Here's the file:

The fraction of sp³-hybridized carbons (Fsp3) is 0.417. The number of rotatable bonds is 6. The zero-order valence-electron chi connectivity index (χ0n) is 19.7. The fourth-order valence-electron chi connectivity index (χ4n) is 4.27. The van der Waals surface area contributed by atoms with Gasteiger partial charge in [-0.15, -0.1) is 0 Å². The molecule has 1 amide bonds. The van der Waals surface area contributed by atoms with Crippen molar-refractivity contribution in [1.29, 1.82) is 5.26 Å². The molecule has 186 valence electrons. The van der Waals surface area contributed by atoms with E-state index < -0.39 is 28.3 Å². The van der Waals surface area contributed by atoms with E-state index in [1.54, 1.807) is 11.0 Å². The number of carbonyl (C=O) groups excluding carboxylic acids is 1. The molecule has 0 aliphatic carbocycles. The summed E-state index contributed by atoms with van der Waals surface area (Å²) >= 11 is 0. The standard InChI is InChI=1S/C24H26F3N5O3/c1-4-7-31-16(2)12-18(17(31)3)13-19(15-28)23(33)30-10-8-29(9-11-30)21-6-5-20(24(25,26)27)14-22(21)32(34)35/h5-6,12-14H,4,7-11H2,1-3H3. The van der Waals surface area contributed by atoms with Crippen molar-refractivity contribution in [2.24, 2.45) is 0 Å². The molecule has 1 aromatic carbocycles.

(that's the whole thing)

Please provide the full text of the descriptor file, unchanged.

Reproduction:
The fraction of sp³-hybridized carbons (Fsp3) is 0.417. The number of rotatable bonds is 6. The zero-order valence-electron chi connectivity index (χ0n) is 19.7. The fourth-order valence-electron chi connectivity index (χ4n) is 4.27. The van der Waals surface area contributed by atoms with Gasteiger partial charge in [-0.15, -0.1) is 0 Å². The molecule has 1 amide bonds. The van der Waals surface area contributed by atoms with Crippen molar-refractivity contribution in [1.29, 1.82) is 5.26 Å². The molecule has 186 valence electrons. The van der Waals surface area contributed by atoms with E-state index < -0.39 is 28.3 Å². The van der Waals surface area contributed by atoms with E-state index in [1.54, 1.807) is 11.0 Å². The number of carbonyl (C=O) groups excluding carboxylic acids is 1. The molecule has 0 aliphatic carbocycles. The summed E-state index contributed by atoms with van der Waals surface area (Å²) >= 11 is 0. The standard InChI is InChI=1S/C24H26F3N5O3/c1-4-7-31-16(2)12-18(17(31)3)13-19(15-28)23(33)30-10-8-29(9-11-30)21-6-5-20(24(25,26)27)14-22(21)32(34)35/h5-6,12-14H,4,7-11H2,1-3H3. The van der Waals surface area contributed by atoms with Crippen molar-refractivity contribution in [2.24, 2.45) is 0 Å². The molecule has 1 aromatic carbocycles.